Apple: iPad Mini Wins Because It's Expensive
Look at the iPad mini. People are willing to pay for something of quality that they know will give them a lot in return. It's no longer a case where it's a race to the bottom to create the cheapest and most easily-produced product. People are realizing that you frequently get what you pay for.
-- Eric Kuhn, The Wall Street JournalNEW YORK ( TheStreet) -- That's an excellent excerpt from an excellent article that reveals where so many otherwise excellent people miss with errant emotional reactions to Apple (AAPL) over the last several weeks. If these folks credit Google (GOOG) with any perceived weakness at Apple, they're really far gone.
Anton Wahlman writes solid articles for TheStreet. I don't agree with him very often, but that doesn't mean his work isn't strong. We just don't see eye-to-eye on much.
While I don't think he dislikes Apple, Wahlman appears in love with Google. A quick glance at his article history reveals that his Google love stems largely from the company's strategy to produce relatively inexpensive ("cheap") hardware.
Wahlman claims there's not much room left to innovate with the smartphone and that it will go the way of the flat-screen television in terms of pricing. He might be right, but that's not the issue.
The meaningfully scary part: Wahlman's not alone. In fact, Google Chairman Eric Schmidt waxes delusional about a "platform fight" between Apple and Android benefiting the consumer with "lower prices" .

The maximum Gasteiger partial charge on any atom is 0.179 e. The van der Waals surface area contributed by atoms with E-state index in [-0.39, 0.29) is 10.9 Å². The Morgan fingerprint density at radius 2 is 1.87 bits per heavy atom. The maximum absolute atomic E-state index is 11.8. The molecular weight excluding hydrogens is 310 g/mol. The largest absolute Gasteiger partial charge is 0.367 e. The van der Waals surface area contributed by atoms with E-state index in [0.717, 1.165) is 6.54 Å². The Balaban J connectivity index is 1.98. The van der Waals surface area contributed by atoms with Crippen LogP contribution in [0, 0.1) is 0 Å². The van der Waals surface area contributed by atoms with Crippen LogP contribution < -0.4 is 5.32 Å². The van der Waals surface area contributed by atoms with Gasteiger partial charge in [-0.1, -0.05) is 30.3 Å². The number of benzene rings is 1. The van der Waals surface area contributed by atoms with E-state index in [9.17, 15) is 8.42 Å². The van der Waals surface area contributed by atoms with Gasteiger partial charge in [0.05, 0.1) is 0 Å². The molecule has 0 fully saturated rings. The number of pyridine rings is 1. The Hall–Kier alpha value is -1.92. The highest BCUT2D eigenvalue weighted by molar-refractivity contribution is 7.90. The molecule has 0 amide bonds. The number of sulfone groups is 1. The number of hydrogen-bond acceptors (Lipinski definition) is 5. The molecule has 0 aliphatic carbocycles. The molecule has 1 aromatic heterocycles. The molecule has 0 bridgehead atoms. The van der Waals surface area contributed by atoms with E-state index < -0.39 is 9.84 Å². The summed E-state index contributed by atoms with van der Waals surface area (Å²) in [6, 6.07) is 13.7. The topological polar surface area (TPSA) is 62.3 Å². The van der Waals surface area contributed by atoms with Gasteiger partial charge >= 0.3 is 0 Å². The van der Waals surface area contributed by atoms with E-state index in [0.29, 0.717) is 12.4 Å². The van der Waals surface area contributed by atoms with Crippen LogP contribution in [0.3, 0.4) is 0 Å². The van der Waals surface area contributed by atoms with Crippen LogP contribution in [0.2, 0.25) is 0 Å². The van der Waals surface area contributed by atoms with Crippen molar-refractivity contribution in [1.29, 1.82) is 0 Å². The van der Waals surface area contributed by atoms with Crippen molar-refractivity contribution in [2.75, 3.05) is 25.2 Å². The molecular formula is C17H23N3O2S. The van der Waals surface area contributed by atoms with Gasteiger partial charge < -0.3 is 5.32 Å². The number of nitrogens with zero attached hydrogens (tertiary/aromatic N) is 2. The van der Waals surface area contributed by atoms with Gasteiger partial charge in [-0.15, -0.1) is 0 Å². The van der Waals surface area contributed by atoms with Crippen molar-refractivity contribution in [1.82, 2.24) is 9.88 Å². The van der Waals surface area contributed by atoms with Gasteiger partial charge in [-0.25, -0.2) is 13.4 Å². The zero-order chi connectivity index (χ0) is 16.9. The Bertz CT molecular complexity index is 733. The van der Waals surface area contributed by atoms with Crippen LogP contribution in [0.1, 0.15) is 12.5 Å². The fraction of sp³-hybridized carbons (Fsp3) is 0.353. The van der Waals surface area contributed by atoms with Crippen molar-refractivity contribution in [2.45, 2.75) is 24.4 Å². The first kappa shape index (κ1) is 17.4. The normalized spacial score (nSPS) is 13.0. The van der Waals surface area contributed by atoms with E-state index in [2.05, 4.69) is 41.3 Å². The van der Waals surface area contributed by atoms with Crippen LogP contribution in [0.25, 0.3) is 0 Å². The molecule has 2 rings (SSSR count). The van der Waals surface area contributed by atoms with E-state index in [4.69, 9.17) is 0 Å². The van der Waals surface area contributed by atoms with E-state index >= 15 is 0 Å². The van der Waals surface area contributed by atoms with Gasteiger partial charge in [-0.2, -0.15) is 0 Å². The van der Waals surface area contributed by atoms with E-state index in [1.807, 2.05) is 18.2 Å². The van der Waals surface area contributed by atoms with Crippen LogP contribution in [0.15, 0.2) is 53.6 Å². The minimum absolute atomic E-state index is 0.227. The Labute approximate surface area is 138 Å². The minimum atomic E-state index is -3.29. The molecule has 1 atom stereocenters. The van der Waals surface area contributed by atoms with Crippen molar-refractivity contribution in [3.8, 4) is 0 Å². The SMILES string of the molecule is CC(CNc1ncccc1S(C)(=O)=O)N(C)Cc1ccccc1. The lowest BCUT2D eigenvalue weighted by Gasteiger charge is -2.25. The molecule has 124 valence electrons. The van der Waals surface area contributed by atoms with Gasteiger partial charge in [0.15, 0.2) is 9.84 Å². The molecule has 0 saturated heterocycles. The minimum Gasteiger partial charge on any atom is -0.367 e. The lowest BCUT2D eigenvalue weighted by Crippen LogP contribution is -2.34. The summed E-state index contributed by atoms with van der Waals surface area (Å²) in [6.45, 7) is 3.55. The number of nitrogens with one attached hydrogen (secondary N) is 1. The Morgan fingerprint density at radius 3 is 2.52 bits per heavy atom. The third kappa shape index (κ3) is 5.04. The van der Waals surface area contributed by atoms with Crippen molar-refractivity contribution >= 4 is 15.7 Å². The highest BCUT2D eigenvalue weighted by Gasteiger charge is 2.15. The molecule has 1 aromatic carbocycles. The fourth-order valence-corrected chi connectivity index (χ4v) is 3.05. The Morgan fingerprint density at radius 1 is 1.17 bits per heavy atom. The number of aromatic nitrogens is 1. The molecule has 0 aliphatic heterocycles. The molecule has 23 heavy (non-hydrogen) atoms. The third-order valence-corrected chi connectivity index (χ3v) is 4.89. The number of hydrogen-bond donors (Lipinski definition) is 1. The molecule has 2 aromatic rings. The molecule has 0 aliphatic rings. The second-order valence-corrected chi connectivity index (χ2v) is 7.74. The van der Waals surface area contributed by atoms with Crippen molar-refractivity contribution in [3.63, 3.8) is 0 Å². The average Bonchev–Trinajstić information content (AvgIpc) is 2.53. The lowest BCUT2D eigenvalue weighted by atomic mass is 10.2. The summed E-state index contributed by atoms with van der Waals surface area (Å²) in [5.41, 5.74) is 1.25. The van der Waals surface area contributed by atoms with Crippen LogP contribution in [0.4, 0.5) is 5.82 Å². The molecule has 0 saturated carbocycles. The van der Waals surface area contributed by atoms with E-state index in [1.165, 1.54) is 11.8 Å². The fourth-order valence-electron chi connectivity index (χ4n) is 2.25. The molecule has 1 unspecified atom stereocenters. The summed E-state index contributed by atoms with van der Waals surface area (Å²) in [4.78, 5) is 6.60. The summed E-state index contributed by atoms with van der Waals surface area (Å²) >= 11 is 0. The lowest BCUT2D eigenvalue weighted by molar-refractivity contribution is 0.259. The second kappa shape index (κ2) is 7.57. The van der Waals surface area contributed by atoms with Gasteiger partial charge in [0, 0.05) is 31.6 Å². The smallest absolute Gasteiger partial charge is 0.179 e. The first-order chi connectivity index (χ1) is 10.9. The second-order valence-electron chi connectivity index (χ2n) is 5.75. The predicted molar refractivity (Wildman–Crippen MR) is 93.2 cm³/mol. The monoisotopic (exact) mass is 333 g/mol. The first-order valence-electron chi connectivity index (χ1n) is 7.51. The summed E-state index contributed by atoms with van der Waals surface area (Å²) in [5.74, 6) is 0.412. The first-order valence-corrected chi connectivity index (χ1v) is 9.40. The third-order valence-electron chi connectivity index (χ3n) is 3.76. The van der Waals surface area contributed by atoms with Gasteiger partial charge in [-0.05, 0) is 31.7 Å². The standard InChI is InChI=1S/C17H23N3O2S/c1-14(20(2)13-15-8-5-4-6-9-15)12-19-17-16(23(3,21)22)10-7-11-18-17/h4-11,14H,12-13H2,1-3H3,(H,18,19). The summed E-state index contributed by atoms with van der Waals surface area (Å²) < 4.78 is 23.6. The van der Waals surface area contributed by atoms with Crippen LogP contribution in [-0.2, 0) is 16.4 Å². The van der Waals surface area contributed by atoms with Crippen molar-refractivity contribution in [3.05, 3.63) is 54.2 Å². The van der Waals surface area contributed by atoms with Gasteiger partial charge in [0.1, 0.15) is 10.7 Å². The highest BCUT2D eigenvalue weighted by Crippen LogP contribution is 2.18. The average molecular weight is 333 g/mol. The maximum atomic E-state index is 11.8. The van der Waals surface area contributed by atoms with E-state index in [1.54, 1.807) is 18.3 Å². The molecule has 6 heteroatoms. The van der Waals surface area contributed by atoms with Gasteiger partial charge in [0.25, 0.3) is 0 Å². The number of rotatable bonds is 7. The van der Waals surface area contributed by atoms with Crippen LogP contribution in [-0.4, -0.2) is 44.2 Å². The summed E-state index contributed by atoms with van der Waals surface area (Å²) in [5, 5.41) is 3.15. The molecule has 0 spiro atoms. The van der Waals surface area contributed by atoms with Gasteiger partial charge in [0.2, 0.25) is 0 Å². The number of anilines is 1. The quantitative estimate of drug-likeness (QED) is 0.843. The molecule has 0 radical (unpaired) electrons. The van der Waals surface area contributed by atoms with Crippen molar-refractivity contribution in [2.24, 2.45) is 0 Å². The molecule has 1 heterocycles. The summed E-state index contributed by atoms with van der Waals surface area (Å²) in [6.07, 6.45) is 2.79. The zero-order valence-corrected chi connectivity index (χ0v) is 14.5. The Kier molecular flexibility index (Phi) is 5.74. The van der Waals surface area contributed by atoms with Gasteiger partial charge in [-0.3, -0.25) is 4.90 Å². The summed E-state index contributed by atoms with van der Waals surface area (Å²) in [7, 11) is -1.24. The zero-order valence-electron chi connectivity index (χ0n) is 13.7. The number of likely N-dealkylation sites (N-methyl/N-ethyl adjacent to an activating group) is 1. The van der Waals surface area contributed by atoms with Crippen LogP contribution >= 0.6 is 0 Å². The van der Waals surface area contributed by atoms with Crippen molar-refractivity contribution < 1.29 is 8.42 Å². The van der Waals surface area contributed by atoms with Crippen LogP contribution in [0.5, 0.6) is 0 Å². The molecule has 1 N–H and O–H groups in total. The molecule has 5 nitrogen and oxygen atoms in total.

Frightening: This notion that producing cheap products somehow makes things better for consumer, company and sector. That's a load of short-sighted, sounds-good-to-cheer, but really-isn't nonsense.
Consider a comparison between Apple's iPad mini and Amazon.com's (AMZN) Kindle Fire.
Here's a refresher of my take on the mini before it was released (you know when people were saying it could never sell at a premium price) via CNBC:
Handle an iPad mini after playing around with a Kindle Fire.
I did yesterday. We have two Kindle Fires in my house. Nice little device. I'm on record several times praising Jeff Bezos for doing this, however I know full well this is not about some "platform fight" or device battle. So does Bezos . He knows he cannot beat Apple here so he produces a tablet -- and takes a loss or breaks even (whatever) on it -- to further Amazon's e-commerce dominance just a little more.
That's a sound strategy that strengthens your core line of revenue. No delusions of grandeur like Schmidt has at Google.
Because, clearly, it would be folly for Bezos to think his $199 tablet can compete competently with anything Apple puts out. He might feign some competitive juice, but he's no dummy.